Each of the radial laminations includes two pairs of pole faces 60, which are aligned, at the plunger midstroke position, with the pole faces 53 on the pole pieces 48 on the armature stator. Each of the pole faces 60 extends above or below the opening of the compensation coil an amount equal to about one half the axial length of the corresponding half of the pole piece which it faces in the centered position of the armature as shown in FIG. 1. Thus, axial reciprocation of the plunger 54 causes the pole faces 60 on the radial laminations of the plunger 54 to alternately link the flux of the field coil 46 around first the top and then the bottom AC coil 50 so that the flux alternates between zero and maximum once every cycle of the alternator plunger 54 to induce an alternating voltage in the coils 50.
The ring 38 has a spider 70 formed on its top face. The spider 70 has arms which extend radially inward to a center collar 72 which has an internally threaded hole through the center thereof. In FIG. 2, an axially extending post 74 is threaded into the hole in the collar 72 and extends downwardly into an axial well 76 in the alternator plunger 54. The post 74 terminates at about the axial center of the stator 36 in an outwardly extending flange 78 which engages an inwardly extending flange 84 of a sleeve 82. The sleeve 82 is stationary with respect to the post 74 and the plunger 54 oscillates on the sleeve 82 for the purpose of centering the plunger 54 in the bore 56. This is achieved by a hydraulic centering scheme which has a pair of holes 84 drilled from the bottom face of the plunger 54 to the lateral midplane thereof, and a second pair of holes 86 drilled from the top face of the plunger 54. Both sets of holes communicate with an annular groove 88 in the outer face of the sleeve 82 at the centered position of the plunger 54 so that the hydraulic pressure in the hydraulic chambers above and below the plunger 54 can be equalized at the center position. At all positions other than the center position, the annular groove 88 in the sleeve 82 is misaligned with the inner ends of the holes 84 and 86 so that fluid communication through the armature 54 is shut off.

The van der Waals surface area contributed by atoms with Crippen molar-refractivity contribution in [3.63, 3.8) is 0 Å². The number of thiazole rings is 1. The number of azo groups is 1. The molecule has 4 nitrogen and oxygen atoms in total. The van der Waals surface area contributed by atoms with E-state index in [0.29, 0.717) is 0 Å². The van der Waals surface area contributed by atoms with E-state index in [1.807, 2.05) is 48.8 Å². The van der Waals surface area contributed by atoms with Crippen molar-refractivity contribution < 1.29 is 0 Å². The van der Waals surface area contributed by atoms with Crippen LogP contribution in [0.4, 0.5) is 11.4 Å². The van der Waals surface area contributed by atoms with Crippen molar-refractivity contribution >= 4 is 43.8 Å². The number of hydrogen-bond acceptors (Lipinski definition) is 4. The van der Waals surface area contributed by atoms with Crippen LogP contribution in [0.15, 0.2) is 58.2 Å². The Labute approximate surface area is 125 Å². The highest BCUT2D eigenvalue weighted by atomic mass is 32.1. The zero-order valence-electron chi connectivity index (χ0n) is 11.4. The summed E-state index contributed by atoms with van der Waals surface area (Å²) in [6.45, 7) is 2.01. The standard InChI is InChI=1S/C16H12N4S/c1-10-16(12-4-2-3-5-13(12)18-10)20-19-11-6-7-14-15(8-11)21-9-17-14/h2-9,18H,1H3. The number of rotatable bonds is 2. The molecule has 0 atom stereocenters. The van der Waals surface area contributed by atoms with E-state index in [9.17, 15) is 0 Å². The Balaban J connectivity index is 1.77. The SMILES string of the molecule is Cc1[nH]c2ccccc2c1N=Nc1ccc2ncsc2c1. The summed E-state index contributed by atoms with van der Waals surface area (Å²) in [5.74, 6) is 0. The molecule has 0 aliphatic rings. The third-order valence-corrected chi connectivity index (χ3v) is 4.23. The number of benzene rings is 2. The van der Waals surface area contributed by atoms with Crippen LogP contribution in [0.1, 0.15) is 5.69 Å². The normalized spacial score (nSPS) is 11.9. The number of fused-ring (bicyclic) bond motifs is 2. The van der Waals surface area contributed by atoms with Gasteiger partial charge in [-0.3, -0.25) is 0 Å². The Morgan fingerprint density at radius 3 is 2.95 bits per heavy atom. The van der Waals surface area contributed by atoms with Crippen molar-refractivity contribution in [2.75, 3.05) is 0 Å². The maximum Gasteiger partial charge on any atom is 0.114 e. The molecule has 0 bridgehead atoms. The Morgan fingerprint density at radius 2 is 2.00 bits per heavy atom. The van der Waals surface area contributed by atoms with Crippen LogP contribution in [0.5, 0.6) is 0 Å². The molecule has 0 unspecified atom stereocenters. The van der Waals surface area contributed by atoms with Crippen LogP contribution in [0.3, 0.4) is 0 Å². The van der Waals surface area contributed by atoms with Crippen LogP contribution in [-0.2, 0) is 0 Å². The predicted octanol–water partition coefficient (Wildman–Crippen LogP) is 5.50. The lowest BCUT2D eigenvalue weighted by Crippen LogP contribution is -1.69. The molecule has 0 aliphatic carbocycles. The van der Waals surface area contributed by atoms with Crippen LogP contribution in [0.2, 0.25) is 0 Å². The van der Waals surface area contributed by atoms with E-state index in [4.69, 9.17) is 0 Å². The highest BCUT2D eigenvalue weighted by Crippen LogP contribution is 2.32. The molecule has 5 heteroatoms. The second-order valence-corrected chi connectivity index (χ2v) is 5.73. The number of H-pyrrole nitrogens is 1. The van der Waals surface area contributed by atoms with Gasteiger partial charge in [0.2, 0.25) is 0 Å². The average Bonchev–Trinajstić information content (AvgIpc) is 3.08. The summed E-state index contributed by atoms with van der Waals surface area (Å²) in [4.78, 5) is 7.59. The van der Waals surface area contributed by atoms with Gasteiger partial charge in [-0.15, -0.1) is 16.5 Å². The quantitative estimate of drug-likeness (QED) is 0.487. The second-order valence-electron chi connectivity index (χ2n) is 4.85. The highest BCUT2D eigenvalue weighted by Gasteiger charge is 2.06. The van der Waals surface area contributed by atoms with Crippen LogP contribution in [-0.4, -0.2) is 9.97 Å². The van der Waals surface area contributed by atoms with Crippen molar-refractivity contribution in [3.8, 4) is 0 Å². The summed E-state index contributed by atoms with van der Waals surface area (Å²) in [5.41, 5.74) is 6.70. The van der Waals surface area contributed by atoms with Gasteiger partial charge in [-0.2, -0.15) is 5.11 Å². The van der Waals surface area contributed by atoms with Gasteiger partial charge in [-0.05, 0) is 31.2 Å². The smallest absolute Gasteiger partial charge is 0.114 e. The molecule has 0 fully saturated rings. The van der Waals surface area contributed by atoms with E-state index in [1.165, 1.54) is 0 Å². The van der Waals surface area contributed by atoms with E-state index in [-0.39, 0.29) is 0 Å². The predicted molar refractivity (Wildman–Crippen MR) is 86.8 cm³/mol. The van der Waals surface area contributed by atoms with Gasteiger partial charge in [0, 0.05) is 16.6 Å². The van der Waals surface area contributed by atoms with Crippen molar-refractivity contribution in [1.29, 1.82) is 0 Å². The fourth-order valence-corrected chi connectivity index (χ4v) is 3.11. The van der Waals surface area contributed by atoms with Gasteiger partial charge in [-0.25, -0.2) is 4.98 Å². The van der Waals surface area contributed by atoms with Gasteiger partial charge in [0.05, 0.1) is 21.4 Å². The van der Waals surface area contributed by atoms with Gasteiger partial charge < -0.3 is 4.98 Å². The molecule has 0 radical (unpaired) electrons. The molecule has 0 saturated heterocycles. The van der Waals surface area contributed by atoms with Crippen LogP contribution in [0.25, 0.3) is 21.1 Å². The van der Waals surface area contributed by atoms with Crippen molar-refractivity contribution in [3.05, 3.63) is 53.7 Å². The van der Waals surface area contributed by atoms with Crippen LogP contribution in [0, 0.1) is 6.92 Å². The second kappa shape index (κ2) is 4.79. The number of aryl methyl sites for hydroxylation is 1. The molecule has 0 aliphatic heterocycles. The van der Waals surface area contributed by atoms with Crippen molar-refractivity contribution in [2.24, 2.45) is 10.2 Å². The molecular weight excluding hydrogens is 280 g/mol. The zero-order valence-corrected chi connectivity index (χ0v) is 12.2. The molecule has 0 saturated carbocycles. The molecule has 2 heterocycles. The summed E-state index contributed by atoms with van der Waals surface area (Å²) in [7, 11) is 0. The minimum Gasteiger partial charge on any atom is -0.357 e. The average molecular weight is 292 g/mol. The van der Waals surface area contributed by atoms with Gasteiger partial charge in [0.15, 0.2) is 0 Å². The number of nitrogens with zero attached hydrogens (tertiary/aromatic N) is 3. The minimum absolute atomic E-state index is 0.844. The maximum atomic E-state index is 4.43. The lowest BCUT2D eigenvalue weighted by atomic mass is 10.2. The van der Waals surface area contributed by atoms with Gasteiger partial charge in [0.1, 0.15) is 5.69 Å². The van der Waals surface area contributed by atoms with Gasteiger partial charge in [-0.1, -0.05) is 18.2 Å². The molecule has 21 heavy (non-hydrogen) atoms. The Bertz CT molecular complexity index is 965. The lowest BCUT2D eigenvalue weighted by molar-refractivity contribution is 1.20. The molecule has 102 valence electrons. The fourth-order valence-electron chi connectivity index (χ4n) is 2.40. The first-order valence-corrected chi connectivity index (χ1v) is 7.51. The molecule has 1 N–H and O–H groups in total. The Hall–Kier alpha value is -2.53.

The lower face of the alternator housing 30 is formed in a concave configuration like the upper face thereof to provide a lower hydraulic chamber 90. The hydraulic chamber 90 is sealed at its lower face by a bounce diaphragm 92 which separates the hydraulic chamber 90 from a bounce space 94 filled with engine working gas such as helium. When the alternator plunger 54 is driven downwardly by the power stroke of the engine 12, the hydraulic fluid in the hydraulic chamber 90 acting on the bounce diaphragm 92 flexes the bounce diaphragm 92 into the bounce space 94 and compresses the gas therein. At the end of engine power stroke, the engine pressure drops and the alternator plunger is driven upward by the expansion of the gas in the bounce space acting through the bounce diaphragm 92 on the hydraulic fluid in the lower hydraulic chamber 90 to move the alternator plunger upward. A pair of centering springs 95a and 95b assist in centering the alternator plunger 54. The spring 95b bears against a bottom plug 96 which is threaded into and closes the plunger well 76, and the spring 95 a bears against a ring 98 which is fastened to the top of the plunger 54 at the top of the well 76 around the post 74.